Athletics

Tanner Roark continues to pay off for A's, stymies Yankees in 5-3 win

Tanner Roark continues to pay off for A's, stymies Yankees in 5-3 win

The A's were rumored to be in the mix for some of the star pitchers available at the MLB trade deadline last month. Instead, they ended up with Tanner Roark.

And, as evidenced in their 5-3 win over the Yankees on Thursday night at Oakland Coliseum, one could make the case the A's are better off.

Roark posted his third consecutive quality start, limiting the Bronx Bombers to seven hits and two runs over 6 1/3 innings while striking out seven. The end result? The completion of a sweep of the best team in the AL.

The A's finished off that sweep without closer Liam Hendriks, who got the night off after completing a five-out save Wednesday. Perhaps even more impressive, Oakland did so without the aid of a single home run.

The sweep comes on the heels of another impressive series, in which the A's took three of four from the AL West-leading Astros, who sit just a single victory behind New York for the league’s best record.

Six wins in seven games -- well, it's actually seven in eight -- is impressive enough. To do so against top-level competition is difficult to overlook.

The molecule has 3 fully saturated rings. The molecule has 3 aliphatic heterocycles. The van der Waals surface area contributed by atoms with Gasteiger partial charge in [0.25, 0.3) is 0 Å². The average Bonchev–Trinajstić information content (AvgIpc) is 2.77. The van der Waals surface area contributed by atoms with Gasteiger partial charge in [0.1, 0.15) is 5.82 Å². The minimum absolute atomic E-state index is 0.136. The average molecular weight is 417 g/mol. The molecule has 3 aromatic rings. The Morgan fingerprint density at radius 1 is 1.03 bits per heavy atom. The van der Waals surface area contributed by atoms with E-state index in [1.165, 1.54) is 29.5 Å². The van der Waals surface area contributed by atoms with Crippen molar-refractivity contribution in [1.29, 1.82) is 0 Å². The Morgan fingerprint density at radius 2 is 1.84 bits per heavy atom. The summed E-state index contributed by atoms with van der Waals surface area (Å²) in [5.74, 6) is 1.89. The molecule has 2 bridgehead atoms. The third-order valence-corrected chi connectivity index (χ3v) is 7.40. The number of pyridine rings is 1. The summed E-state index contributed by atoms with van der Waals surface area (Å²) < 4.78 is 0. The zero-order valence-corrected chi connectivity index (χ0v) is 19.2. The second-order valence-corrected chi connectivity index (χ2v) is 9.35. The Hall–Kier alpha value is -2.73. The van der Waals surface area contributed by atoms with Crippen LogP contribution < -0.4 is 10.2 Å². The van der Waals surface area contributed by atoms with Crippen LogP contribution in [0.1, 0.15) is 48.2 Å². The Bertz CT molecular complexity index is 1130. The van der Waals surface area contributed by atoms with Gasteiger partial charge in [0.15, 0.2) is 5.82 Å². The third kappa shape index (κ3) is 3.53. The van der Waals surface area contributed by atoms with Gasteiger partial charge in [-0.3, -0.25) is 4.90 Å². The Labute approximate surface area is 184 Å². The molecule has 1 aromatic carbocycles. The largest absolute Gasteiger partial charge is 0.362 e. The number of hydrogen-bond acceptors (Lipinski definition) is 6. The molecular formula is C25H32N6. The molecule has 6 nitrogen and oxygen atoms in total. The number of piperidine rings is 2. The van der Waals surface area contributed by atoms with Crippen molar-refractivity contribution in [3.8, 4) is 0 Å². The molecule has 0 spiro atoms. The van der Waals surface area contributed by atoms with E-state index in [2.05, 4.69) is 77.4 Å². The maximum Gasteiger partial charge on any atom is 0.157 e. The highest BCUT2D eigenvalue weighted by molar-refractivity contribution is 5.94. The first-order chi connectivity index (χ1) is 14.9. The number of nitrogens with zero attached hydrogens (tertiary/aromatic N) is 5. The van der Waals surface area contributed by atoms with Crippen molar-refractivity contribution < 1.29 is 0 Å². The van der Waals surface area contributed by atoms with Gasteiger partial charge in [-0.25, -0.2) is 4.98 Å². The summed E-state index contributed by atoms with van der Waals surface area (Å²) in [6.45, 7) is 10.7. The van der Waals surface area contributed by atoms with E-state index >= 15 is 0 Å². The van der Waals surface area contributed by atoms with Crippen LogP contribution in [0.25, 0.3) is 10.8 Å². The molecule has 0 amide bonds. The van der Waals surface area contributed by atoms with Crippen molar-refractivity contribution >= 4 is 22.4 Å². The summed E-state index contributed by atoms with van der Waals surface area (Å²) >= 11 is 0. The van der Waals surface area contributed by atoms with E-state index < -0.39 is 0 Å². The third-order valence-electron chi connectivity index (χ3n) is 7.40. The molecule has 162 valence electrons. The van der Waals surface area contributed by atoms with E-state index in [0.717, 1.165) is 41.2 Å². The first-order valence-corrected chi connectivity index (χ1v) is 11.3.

"It shows what kind of clubhouse we have, what kind of guys we have in here," Roark told reporters after the win. "Sticking together and trusting one another that if someone doesn't do the job the first time, someone else will pick them up the next time. That's what it's all about."

To acquire Roark from the Reds, the A's had to part with top-10 prospect Jameson Hannah. It likely would have cost considerably more for Oakland to land one of the available stars, but even that price might have seemed a little steep at the time.

Not anymore.

In each of his four starts with the A’s, Roark has gone at least five innings without allowing more than two earned runs (for a total of seven). In his previous four starts with Cincinnati, he never once topped five innings, and never allowed fewer than two runs (for a total of 16).

With the A's completing the sweep, and the Indians suffering a three-game sweep at the hands of the Mets, Oakland jumped into the lead for the first AL wild-card spot, just percentage points ahead of Tampa Bay. The Reds, on the other hand, won't come close to sniffing the playoff.

[RELATED: Khrush hopes opposite-field homer can break brutal slump]

Clearly, Roark has responded well to his new environment, and should the A's succeed in their pursuit of a wild-card spot, one has to imagine he'll be a lot happier than he would’ve been had there not been a trade.

If Roark keeps this up, you can bet the A's will feel the same way, too.

Why A's Lou Trivino feels bad for minor league players during MLB halt

Why A's Lou Trivino feels bad for minor league players during MLB halt

Editor's Note: NBC Sports California spoke with Lou Trivino on Friday, May 22, four days before the A's announced they would stop paying $400 weekly stipends to their minor league players for the remainder of the season, and other teams released players.